vatican

Pope Francis Diversifies His Cardinals. But Will They Have Clout Where It Counts?

Photo via REUTERS / Alessandro Bianchi / RNS

Cardinals attend a consistory led by Pope Francis as he names 20 new cardinals. Photo via REUTERS / Alessandro Bianchi / RNS

Pope Francis’ new cardinals, who will be formally installed on Feb. 14, represent everything the pope says he wants for the future of Catholicism: a church that reaches out to the periphery and the margins, and one that represents those frontiers more than the central administration in Rome.

That’s why he picked cardinals for the first time ever from countries like Myanmar and Cape Verde, as well as one from the Pacific archipelago of Tonga, which has just 15,000 Catholics out of a population of 100,000 spread across 176 islands.

The 15 new cardinals who are of voting age — five new “honorary” cardinals are over 80 and ineligible to vote for the next pope — come from 14 countries and include prelates from Ethiopia, Panama, Thailand, and Vietnam, and from places in Europe far removed from the traditional power dioceses of Old World Catholicism.

In fact, only one new cardinal comes from the Roman Curia, the Italian-dominated papal bureaucracy that Francis is struggling to tame in the wake of a series of scandals that revealed a deep dysfunction at Catholicism’s home office.

But will diversifying the College of Cardinals make it look more like the church’s global flock of 1.2 billion members? 

Or will it leave the electors so fragmented by geography, language and viewpoints that they won’t be able to serve as a counterweight to career churchmen in Rome?

Pope Francis Wants ‘Absolute Transparency’ as He Pushes Vatican Reform

Photo via REUTERS / Alessandro Bianchi / RNS

Pope Francis leads a consistory at the Vatican on February 12, 2015. Photo via REUTERS / Alessandro Bianchi / RNS

Pope Francis called for a Vatican that operates with “absolute transparency” as he gathered more than 165 cardinals in Rome for high-level meetings aimed at tackling one of the toughest challenges of his reformist papacy: overhauling the dysfunctional bureaucracy of the Roman Curia.

The goal, Francis told a lecture hall filled with the scarlet-clad “princes of the church, is to foster “greater harmony” among the different church offices in a bid to foster “absolute transparency that builds authentic … collegiality.”

“Reform is not an end in itself, but a means of bearing a powerful Christian witness,” Francis said.

That was a nod to the scandals that overshadowed the waning years of Benedict XVI’s papacy and undermined the Vatican’s credibility with the public and the dismayed churchmen who had to deal with the fallout.

The two-day gathering with the cardinals – including the 20 new appointees who the pope will officially elevate on Feb. 14– comes almost two years to the day after Benedict stunned the world by announcing that he would become the first pope in nearly 600 years to resign from office.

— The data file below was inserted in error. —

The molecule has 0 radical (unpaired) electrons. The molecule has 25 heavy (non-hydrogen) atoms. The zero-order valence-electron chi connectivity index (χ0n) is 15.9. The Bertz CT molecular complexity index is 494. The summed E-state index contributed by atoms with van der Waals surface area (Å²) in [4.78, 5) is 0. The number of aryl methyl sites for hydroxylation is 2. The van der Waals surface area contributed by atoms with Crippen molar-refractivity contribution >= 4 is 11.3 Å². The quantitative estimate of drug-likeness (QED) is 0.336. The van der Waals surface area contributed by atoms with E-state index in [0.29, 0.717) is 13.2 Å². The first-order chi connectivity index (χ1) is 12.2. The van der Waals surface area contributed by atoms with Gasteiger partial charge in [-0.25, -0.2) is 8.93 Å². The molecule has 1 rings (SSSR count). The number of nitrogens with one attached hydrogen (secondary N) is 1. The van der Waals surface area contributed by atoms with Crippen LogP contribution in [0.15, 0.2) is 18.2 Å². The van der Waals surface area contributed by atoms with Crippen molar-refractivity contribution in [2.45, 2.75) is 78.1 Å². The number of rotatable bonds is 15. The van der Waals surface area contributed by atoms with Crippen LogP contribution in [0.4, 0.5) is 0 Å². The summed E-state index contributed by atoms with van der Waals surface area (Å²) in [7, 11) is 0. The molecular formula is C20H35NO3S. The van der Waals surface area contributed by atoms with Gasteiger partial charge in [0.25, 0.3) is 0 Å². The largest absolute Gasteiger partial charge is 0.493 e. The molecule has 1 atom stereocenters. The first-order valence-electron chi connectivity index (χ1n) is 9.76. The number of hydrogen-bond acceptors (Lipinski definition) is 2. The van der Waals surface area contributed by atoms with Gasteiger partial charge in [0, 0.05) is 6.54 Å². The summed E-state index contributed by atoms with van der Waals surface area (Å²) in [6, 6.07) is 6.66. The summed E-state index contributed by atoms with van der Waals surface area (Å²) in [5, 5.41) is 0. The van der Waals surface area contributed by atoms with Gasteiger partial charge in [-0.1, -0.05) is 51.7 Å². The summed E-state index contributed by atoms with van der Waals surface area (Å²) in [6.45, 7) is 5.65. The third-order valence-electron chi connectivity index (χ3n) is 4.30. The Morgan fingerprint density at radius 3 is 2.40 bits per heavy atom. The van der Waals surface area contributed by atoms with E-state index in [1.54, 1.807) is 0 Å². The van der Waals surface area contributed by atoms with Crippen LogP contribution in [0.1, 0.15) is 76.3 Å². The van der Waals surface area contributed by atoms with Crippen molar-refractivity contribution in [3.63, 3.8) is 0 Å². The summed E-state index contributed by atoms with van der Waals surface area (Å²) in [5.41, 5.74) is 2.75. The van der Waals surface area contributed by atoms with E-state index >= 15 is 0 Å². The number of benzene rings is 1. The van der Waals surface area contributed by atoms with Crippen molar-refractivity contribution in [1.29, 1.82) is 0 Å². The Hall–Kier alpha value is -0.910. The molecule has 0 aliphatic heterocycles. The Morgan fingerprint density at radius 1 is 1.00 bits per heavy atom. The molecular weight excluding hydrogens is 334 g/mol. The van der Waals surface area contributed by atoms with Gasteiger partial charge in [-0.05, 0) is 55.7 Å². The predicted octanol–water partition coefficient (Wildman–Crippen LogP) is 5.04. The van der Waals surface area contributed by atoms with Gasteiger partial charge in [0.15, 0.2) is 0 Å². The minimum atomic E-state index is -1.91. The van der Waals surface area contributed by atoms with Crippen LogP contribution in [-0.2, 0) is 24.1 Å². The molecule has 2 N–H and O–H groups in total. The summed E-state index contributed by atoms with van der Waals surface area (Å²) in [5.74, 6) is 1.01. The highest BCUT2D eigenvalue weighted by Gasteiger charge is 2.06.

Pope Francis: Opting Not to Have Children a ‘Selfish Choice’

Photo via Cathleen Falsani / RNS

Pope Francis officiated at the weddings of couples at St. Peter’s Basilica in September 2014. Photo via Cathleen Falsani / RNS

Less than a month after saying Catholics don’t have to multiply “like rabbits,” Pope Francis on Feb. 11 once again praised big families, telling a gathering in St. Peter’s Square that having more children is not “an irresponsible choice.”

He also said that opting not to have children at all is “a selfish choice.”

A society that “views children above all as a worry, a burden, a risk, is a depressed society,” Francis said.

Citing European countries where the fertility rate is especially low, the pope said “they are depressed societies because they don’t want children. They don’t have children. The birth rate doesn’t even reach 1 percent.”

He once again praised the 1968 encyclical of Pope Paul VI, Humanae Vitae, that reiterated the ban against artificial contraception while enjoining Catholics to practice “responsible parenthood” by spacing out births as necessary.

Francis added, however, that having more children “cannot automatically become an irresponsible choice.”

“Not to have children is a selfish choice,” he said. “Life rejuvenates and acquires energy when it multiplies: It is enriched, not impoverished!”

Ousted 'Bling Bishop' Makes Soft Landing in Vatican

Bishop Franz-Peter Tebartz-van Elst. Photo via RNS

Bishop Franz-Peter Tebartz-van Elst. Photo via RNS

The German churchman christened the “Bishop of Bling” by the media for lavish expenditures he made on his residence and church offices has quietly been given a low-level post at the Vatican, nearly a year after Pope Francis ousted him from the Limburg diocese.